Around mid-afternoon we stopped in at Café Bar Gaucho for a snack. Mine was a piquillo pepper stuffed with cod.


I began to understand the wonderful rhythm of Spain and pintxos: walk a bit, eat a bit, walk a bit, eat a bit. Drink wine. Repeat.

Exhausted from all the eating and walking, we plopped ourselves down in the late afternoon at Café Iruña, where Ernest Hemingway himself frequented back in the day. (Hemingway made Pamplona famous with The Sun Also Rises.)


A bottle of wine, people-watching and a view of Plaza del Castillo. One of us marveled, “I could think of worse ways to spend an afternoon.”


The pinxto bars really come alive at night, with people streaming in and crowding around the pinxtos.  At Bar Gaucho the two employees behind the counter were a whirl of motion, taking orders, heating up pintxos, pouring wine, sorting out bills… I don’t know how they kept it together during the chaos, but somehow they did.


At one point it sounded like one particularly loud female customer was arguing with one of the ladies behind the counter, but in the end we decided it was more an animated conversation than an argument.

I lost track of pictures at this point, so you’ll have to take my word for it that our group had pintxos and wine flying all over the place.  When we finally tracked down the bill (no one in Spain seems in any rush to have you actually pay), I did a double-take. That can’t be right, I thought.  The bill seemed way too low considering how much we ate and drank.  This would become a common theme throughout the trip.

The finishing touch was a cone of natas con billetes ice cream near the plaza.


Pamplona… if you’re going to visit for the bulls, stay for the food!

Next: Logroño


Food in Spain Part 1 of 5 — Barcelona

It’s almost impossible to write a blog post about food in Spain. There are only so many superlatives,  and only so many times that one can write the word ‘delicious.’

But I’m going to try.  I’m going to try to point out most of what I ate during a northern Spain tour that included Barcelona, Pamplona, Logroño, San Sebastian and Madrid.  There will be five blog posts, with Barcelona being the first. (And the shortest, since we spent the least amount of time there.)

There’ll be the requisite gushing, and I’ll try not to break down while writing this and sobbing, Why??? Why can’t I go back to Spain right now???

First things first.  If you love food and are thinking of visiting Spain, I highly recommend looking into traveling with Intrepid Travel and searching out the tour leader, Carlos.  The man has a passion for food, and when he realized how much the other six of us in the group loved food as well, his eyes lit up and he became positively giddy. He started making mental plans of all the local places he would take us.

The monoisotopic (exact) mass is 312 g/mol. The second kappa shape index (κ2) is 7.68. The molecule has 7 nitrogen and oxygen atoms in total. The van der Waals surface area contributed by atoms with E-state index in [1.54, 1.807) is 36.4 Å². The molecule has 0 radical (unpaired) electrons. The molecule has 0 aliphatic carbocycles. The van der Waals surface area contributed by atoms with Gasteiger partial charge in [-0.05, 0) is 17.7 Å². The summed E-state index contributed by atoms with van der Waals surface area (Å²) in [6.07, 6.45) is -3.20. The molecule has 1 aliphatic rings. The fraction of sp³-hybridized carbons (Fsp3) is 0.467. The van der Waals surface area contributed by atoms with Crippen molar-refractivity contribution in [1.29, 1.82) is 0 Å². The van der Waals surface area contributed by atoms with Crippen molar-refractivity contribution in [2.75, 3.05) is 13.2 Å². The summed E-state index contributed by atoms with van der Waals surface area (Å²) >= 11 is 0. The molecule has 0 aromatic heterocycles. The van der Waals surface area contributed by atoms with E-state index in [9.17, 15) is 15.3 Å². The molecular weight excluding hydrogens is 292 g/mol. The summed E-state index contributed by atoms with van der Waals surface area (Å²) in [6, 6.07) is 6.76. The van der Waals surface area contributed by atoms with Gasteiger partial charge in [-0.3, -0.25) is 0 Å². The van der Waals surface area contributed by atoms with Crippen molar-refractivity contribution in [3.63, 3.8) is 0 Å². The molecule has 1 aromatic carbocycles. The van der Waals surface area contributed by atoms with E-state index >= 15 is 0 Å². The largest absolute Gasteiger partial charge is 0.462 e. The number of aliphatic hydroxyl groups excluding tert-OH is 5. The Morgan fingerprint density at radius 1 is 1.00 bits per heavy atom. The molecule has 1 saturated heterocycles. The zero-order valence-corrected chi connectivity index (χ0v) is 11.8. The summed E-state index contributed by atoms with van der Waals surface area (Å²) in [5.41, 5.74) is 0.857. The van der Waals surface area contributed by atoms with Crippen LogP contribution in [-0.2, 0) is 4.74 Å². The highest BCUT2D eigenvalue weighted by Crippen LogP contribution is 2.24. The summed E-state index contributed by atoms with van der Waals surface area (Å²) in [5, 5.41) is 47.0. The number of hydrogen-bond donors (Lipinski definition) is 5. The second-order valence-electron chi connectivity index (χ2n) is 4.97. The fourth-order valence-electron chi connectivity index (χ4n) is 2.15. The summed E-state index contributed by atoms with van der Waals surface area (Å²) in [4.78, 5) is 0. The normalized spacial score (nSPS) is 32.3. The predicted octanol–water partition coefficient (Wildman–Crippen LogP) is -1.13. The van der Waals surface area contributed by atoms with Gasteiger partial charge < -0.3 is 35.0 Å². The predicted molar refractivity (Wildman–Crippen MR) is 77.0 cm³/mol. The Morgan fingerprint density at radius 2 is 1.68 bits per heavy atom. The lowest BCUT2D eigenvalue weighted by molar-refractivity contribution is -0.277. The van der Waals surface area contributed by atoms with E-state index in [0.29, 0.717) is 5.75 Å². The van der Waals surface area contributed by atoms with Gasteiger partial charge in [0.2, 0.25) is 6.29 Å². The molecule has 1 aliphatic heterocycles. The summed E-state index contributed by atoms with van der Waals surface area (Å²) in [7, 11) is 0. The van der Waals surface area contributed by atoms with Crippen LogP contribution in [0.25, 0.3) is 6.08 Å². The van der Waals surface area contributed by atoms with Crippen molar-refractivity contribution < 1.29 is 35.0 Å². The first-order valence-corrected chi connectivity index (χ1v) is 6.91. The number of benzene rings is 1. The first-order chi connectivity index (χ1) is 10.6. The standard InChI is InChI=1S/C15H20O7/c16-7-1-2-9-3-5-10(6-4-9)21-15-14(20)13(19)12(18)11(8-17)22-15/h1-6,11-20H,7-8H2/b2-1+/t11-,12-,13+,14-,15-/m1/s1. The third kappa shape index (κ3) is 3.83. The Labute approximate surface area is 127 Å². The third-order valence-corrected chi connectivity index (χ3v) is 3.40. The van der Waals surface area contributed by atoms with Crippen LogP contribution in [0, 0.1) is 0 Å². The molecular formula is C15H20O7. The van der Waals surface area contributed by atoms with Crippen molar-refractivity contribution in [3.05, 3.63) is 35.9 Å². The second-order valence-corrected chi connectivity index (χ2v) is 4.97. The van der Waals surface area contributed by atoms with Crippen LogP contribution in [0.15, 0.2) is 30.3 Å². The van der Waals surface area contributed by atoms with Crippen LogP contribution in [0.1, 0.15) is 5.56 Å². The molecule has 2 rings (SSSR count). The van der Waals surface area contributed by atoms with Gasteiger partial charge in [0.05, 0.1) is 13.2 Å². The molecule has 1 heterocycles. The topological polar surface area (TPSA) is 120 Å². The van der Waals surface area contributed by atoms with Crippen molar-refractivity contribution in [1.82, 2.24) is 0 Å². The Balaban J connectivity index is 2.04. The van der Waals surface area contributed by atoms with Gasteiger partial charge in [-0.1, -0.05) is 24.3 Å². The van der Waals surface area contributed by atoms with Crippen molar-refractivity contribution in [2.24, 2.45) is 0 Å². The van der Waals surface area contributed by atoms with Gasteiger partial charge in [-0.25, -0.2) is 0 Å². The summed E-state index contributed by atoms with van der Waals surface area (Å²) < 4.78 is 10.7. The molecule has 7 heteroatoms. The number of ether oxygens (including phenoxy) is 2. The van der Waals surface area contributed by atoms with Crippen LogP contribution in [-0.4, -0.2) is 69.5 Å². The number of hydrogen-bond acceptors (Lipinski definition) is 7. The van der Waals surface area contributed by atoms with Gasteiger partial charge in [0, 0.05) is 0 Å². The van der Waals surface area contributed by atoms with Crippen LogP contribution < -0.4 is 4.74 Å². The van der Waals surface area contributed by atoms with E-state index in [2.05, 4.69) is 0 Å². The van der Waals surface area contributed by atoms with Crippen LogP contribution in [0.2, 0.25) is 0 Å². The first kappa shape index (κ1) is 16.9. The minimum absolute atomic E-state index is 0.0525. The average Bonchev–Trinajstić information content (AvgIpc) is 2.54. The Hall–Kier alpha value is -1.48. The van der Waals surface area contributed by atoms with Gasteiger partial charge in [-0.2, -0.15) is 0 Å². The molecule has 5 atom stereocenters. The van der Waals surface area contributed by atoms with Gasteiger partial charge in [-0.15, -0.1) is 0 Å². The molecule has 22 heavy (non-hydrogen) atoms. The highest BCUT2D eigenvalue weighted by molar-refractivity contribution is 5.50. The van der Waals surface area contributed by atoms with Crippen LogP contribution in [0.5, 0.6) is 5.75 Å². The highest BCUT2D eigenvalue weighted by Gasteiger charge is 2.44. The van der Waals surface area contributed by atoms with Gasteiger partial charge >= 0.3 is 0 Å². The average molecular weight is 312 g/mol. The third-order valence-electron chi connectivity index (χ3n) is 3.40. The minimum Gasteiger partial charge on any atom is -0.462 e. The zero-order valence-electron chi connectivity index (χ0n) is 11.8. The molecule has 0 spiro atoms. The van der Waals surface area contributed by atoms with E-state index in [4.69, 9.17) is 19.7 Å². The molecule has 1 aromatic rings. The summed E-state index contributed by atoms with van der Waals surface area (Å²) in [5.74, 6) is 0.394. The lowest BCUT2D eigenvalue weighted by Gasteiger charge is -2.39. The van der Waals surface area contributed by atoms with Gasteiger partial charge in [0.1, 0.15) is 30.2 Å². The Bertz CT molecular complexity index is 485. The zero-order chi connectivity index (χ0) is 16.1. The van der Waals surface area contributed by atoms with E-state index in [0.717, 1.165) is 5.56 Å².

So, Barcelona. Limited time, but I did spend a few hours walking around and immediately observed the Spanish obsession with jamón, their renowned hams. You could barely walk a block without seeing some form of jamón in a store window.


I also saw small restaurants with these types of menus all around the city. This seems to be the Spanish version of fast food — sub sandwiches with fillings like manchego, chorizo, anchovies, tuna and olives, hot dogs, etc.


And then there was this. I suppose even in a great food city, there’s a demand for shitty pizza.


For dinner, Carlos took us on a walk past the Sants train station. Looked like your typical modern cityscape. Suddenly, we veered left down a small set of stairs, and it was as though we had entered a different time and a different city.  The quaint, narrow streets and older-style architecture led to this open plaza, where people were dining outside and enjoying the mild late-October air.


This was our first night together as a group. We put our trust in Carlos and let him do the ordering.

I think I probably requested this though, seeing as how it’s one of my absolute favorites: pimientos de Padrón.  It’s a particular kind of Spanish pepper that’s pan-fried and sprinkled liberally with sea salt.  I could not get enough of these things, and neither could everyone else.


An assortment of cured meats like jamón, mixed in with Spanish cheeses.


Pan con tomate.  Crazy delicious (there’s that word!) and crusty bread that you first rub garlic cloves onto, followed by a juicy tomato.


I couldn’t keep up with the pictures so I stopped trying, but we also tucked into boquerones (vinegared fresh anchovies), prawn croquettes, calamari, hummus and patatas bravas (fried potatoes with a tomato sauce and aioli). And of course there was wine. Lots of wine.

Stuffed and happy, we wandered back to our hotel.  We had learned a few things on our first night. One, Spaniards eat late. Lunch is late, and dinner is late, like starting past 9pm. And there’s no rush either. They take their time. Two, food and drink are markedly inexpensive compared with dining in the States.  More on that later, but I remember splitting the bill thinking, That’s it?  And three, wine is a way of life.  It accompanies practically every meal — as natural as having a glass of water.

I knew already that I would love Spain.

Next: Pamplona

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The World’s Saddest Order of Chicken Tenders

Lake Anna State Park, VA has a lot going for it: picturesque lake, walking trails, grassy areas, picnic spots, showers… But this order of chicken tenders from their snack bar takes the prize as the world’s saddest.

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For $5, three waif-like pieces of chicken (they look bigger because my camera’s so close up). I trembled as I held them in my hands, savoring each fleeting moment with my precious tenders.

Leave it to chicken tenders to turn a person into a character from a Dickens novel:

“Please sir, I want some more.”